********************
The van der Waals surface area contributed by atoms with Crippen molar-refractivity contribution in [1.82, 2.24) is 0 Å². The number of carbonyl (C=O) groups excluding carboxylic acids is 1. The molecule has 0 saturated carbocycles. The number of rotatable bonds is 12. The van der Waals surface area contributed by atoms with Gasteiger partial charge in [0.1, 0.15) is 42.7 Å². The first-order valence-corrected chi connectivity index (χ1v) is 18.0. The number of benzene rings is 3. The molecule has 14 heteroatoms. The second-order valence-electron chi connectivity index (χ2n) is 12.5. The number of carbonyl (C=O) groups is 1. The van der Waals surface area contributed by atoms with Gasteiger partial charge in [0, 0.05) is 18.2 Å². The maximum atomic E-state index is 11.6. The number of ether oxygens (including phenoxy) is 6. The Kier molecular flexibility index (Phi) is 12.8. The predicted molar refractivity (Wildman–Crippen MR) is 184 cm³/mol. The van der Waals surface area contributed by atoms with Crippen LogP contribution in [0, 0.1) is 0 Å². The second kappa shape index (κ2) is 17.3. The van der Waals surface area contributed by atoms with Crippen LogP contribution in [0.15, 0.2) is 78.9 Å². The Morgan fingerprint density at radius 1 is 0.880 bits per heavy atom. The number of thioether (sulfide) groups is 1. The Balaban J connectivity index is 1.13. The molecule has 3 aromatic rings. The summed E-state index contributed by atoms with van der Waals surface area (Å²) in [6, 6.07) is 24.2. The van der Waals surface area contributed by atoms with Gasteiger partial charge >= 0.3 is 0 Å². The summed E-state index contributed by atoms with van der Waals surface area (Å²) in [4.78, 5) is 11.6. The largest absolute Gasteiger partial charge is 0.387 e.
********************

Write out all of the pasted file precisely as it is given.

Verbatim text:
The van der Waals surface area contributed by atoms with Crippen molar-refractivity contribution in [1.82, 2.24) is 0 Å². The number of carbonyl (C=O) groups excluding carboxylic acids is 1. The molecule has 0 saturated carbocycles. The number of rotatable bonds is 12. The van der Waals surface area contributed by atoms with Gasteiger partial charge in [0.1, 0.15) is 42.7 Å². The first-order valence-corrected chi connectivity index (χ1v) is 18.0. The number of benzene rings is 3. The molecule has 14 heteroatoms. The second-order valence-electron chi connectivity index (χ2n) is 12.5. The number of carbonyl (C=O) groups is 1. The van der Waals surface area contributed by atoms with Gasteiger partial charge in [0, 0.05) is 18.2 Å². The maximum atomic E-state index is 11.6. The number of ether oxygens (including phenoxy) is 6. The Kier molecular flexibility index (Phi) is 12.8. The predicted molar refractivity (Wildman–Crippen MR) is 184 cm³/mol. The van der Waals surface area contributed by atoms with Crippen LogP contribution in [0, 0.1) is 0 Å². The second kappa shape index (κ2) is 17.3. The van der Waals surface area contributed by atoms with Crippen LogP contribution in [0.15, 0.2) is 78.9 Å². The Morgan fingerprint density at radius 1 is 0.880 bits per heavy atom. The number of thioether (sulfide) groups is 1. The Balaban J connectivity index is 1.13. The molecule has 3 aromatic rings. The summed E-state index contributed by atoms with van der Waals surface area (Å²) in [6, 6.07) is 24.2. The van der Waals surface area contributed by atoms with Gasteiger partial charge >= 0.3 is 0 Å². The summed E-state index contributed by atoms with van der Waals surface area (Å²) in [4.78, 5) is 11.6. The largest absolute Gasteiger partial charge is 0.387 e.